A series of bombings across Cairo on Friday have left at least five people dead in Egypt, just one day ahead of the third anniversary of the revolution that swept President Hosni Mubarak from power in 2011.
As the Guardian's Patrick Kingsley reports:
Cairo was rocked by three explosions within four hours on Friday that killed at least five people, injured 80 and severely damaged artefacts inside a major Egyptian museum.
The first and largest explosion was a suicide bomb that struck Cairo's police headquarters early on Friday morning – the eve of the third anniversary of the 2011 uprising that toppled former president Hosni Mubarak.
Two smaller blasts occurred near a metro station and a police station in west Cairo. The first killed one person and injured four after a passing driver threw a grenade at police vehicles, officials said. No casualties were reported from the second blast.
The explosions mark an apparent escalation of an insurgency waged by Islamist extremists since the ousting of Mohamed Morsi last July, which has killed more than 100 police officers and soldiers. It follows an audio warning released overnight by Egypt's most prominent extremist group, Ansar Beit al-Maqdis, which previously claimed responsibility for a failed attack on Egypt's interior minister, and last month's bomb at a northern police headquarters which killed 16 officers.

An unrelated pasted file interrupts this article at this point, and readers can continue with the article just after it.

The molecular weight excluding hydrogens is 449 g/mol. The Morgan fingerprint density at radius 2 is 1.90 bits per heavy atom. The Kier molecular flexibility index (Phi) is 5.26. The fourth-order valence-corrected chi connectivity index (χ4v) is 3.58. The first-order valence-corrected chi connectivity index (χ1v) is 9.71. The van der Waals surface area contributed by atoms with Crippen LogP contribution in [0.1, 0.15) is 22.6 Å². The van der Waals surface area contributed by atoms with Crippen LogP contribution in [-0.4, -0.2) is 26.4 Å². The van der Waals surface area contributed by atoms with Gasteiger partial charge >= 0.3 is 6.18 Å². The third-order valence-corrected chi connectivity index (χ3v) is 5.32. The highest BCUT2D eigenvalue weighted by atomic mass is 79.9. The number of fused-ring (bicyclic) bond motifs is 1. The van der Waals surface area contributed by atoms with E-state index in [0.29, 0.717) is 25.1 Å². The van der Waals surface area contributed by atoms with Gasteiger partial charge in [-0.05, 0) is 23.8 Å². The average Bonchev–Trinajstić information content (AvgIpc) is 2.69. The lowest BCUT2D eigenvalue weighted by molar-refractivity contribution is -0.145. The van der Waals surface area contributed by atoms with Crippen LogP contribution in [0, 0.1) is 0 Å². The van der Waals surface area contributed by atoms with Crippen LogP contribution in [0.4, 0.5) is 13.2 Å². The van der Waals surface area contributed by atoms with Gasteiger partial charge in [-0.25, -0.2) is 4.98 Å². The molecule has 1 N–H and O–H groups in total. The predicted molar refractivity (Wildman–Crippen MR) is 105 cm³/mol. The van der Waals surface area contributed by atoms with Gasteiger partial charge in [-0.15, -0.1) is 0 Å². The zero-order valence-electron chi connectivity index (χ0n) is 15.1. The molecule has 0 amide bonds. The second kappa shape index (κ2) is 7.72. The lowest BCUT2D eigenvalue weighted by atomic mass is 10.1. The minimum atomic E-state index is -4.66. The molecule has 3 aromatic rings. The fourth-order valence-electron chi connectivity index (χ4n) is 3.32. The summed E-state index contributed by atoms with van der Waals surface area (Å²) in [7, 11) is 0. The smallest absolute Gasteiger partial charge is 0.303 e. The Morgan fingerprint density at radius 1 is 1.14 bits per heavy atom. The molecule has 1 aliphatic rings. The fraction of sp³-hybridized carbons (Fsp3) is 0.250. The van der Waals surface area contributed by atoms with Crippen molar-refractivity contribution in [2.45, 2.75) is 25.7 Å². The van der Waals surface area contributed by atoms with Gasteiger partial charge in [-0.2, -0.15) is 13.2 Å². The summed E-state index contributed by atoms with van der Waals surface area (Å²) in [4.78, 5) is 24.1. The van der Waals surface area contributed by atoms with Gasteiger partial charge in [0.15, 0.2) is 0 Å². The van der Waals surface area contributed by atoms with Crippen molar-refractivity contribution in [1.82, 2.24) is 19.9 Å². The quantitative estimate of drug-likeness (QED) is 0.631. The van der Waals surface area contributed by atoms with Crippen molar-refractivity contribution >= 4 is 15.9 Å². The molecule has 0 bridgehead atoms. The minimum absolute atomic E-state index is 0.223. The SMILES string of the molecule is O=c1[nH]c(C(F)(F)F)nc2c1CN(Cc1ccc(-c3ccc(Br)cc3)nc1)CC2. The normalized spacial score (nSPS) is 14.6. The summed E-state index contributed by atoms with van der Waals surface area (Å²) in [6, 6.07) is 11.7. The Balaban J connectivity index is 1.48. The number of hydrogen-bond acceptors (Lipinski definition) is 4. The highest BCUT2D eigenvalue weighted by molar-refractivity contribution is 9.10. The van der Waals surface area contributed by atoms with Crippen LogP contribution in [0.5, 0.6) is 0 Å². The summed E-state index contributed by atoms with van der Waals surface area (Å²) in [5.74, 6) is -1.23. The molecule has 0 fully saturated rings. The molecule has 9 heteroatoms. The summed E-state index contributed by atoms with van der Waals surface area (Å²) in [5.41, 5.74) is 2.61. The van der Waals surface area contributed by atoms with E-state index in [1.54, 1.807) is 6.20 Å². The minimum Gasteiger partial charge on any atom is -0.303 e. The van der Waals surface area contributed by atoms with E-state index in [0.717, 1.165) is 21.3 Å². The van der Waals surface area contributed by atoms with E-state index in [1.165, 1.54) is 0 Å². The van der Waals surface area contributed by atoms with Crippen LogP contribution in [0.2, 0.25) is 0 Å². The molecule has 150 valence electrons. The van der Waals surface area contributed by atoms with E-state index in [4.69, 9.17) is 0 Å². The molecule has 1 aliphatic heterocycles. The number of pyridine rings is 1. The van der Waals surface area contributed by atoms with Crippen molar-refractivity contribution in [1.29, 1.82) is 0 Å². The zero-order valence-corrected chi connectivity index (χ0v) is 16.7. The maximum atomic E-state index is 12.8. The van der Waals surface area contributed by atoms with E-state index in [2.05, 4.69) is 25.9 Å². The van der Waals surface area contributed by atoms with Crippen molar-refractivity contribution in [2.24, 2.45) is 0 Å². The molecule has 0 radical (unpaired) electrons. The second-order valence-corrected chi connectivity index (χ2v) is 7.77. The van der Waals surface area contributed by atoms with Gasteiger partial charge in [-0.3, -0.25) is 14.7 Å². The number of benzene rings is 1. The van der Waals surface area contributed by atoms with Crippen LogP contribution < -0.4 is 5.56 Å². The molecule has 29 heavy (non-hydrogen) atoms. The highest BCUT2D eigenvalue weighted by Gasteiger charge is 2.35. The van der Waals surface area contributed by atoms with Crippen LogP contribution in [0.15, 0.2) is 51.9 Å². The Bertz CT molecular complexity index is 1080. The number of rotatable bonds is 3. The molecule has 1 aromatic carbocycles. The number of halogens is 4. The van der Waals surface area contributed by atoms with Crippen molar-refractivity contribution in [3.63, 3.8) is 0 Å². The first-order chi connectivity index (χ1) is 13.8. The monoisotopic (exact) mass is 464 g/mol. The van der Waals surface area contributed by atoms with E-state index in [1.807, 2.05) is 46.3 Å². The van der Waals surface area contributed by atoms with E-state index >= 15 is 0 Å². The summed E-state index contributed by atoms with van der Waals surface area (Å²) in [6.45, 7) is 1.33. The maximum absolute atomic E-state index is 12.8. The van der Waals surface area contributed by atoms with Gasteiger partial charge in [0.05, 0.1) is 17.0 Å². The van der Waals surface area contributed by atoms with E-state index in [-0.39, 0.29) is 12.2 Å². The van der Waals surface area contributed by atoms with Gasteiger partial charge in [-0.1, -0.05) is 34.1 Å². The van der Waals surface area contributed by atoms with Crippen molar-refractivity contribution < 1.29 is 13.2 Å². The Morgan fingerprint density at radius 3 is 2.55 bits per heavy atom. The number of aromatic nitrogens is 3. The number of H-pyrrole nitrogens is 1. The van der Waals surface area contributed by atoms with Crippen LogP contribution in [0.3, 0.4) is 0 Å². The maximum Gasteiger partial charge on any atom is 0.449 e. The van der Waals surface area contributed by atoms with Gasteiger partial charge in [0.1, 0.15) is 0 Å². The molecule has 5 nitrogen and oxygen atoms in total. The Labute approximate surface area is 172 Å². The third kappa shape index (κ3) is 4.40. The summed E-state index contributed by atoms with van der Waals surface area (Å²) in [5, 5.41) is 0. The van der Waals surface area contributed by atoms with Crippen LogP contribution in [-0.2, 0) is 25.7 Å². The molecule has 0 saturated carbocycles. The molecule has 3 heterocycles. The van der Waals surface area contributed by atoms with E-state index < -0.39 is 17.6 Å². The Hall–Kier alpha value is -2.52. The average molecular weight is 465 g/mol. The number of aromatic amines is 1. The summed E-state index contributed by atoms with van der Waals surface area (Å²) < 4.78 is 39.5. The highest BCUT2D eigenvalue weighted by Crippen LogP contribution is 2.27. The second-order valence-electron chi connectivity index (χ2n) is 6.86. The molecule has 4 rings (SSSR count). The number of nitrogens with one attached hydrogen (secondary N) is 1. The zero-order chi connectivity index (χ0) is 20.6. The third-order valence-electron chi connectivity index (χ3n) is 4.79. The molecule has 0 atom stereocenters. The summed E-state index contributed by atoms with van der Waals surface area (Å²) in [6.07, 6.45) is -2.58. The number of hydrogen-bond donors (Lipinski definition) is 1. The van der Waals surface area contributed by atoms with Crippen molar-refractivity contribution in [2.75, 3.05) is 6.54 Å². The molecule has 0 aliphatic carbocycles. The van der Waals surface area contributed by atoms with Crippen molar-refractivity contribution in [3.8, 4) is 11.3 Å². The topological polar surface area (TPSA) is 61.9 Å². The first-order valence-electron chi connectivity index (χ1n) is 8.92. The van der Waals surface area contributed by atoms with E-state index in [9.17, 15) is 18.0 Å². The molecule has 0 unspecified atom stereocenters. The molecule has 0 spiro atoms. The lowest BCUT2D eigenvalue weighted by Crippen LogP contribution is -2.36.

CNN's Reza Sayah said the blast appeared to be "the most powerful bomb attack that we've seen here in central Cairo in recent memory."
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Speaking from near the scene of the blast, Sayah said the attack will likely intensify the fight between Egypt's military-backed government and the groups that oppose it.
It wasn't immediately clear who was behind that attack.
Friday is a holiday in Egypt, so the police headquarters is unlikely to have been as busy as it would have been on a weekday. The blast happened around 6:30 a.m., according to state media.
Historian Juan Cole writes on his popular Informed Comment blog:
My twitter friends in Cairo are saying that crowds gathered after the explosions angrily blaming the Muslim Brotherhood. Likely that organization, to which deposed president Muhammad Morsi belonged, will also be blamed officially. In fact, it is far more likely that this bombing was the work of Muslim radicals much to the right of the Brotherhood.
This is the biggest act of terrorism we’ve seen in Cairo itself in some time. The Directorate of Security in the provincial Delta dept city of Mansoura was bombed in December, which led to the government declaring the Muslim Brotherhood a terrorist organization (even though no evidence was given that the Brotherhood carried out that attack).
And Independent journalist Sharif Abdel Kouddous was also tweeting from Cairo: